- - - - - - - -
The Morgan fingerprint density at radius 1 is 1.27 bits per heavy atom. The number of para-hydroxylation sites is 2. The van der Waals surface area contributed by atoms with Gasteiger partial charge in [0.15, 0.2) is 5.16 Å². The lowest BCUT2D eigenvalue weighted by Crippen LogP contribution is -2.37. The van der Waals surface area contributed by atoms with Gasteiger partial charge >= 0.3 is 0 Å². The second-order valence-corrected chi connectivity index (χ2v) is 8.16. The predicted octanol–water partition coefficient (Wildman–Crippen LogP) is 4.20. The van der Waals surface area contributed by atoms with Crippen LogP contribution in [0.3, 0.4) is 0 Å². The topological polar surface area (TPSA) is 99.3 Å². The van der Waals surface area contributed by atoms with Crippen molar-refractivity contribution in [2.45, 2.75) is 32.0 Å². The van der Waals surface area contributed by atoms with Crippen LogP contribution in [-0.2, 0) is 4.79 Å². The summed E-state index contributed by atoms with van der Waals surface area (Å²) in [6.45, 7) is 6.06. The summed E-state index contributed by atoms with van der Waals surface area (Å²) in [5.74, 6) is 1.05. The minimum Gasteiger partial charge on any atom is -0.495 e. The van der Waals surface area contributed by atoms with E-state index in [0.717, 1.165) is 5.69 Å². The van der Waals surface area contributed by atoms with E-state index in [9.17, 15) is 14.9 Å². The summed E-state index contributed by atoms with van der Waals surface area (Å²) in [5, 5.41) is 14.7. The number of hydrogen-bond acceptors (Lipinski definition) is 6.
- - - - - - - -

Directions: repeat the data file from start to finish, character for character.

The Morgan fingerprint density at radius 1 is 1.27 bits per heavy atom. The number of para-hydroxylation sites is 2. The van der Waals surface area contributed by atoms with Gasteiger partial charge in [0.15, 0.2) is 5.16 Å². The lowest BCUT2D eigenvalue weighted by Crippen LogP contribution is -2.37. The van der Waals surface area contributed by atoms with Gasteiger partial charge >= 0.3 is 0 Å². The second-order valence-corrected chi connectivity index (χ2v) is 8.16. The predicted octanol–water partition coefficient (Wildman–Crippen LogP) is 4.20. The van der Waals surface area contributed by atoms with Crippen LogP contribution in [0.3, 0.4) is 0 Å². The topological polar surface area (TPSA) is 99.3 Å². The van der Waals surface area contributed by atoms with Crippen molar-refractivity contribution in [2.45, 2.75) is 32.0 Å². The van der Waals surface area contributed by atoms with Crippen LogP contribution in [-0.2, 0) is 4.79 Å². The summed E-state index contributed by atoms with van der Waals surface area (Å²) in [6.45, 7) is 6.06. The summed E-state index contributed by atoms with van der Waals surface area (Å²) in [5.74, 6) is 1.05. The minimum Gasteiger partial charge on any atom is -0.495 e. The van der Waals surface area contributed by atoms with E-state index in [0.717, 1.165) is 5.69 Å². The van der Waals surface area contributed by atoms with E-state index in [9.17, 15) is 14.9 Å². The summed E-state index contributed by atoms with van der Waals surface area (Å²) in [5, 5.41) is 14.7. The number of hydrogen-bond acceptors (Lipinski definition) is 6.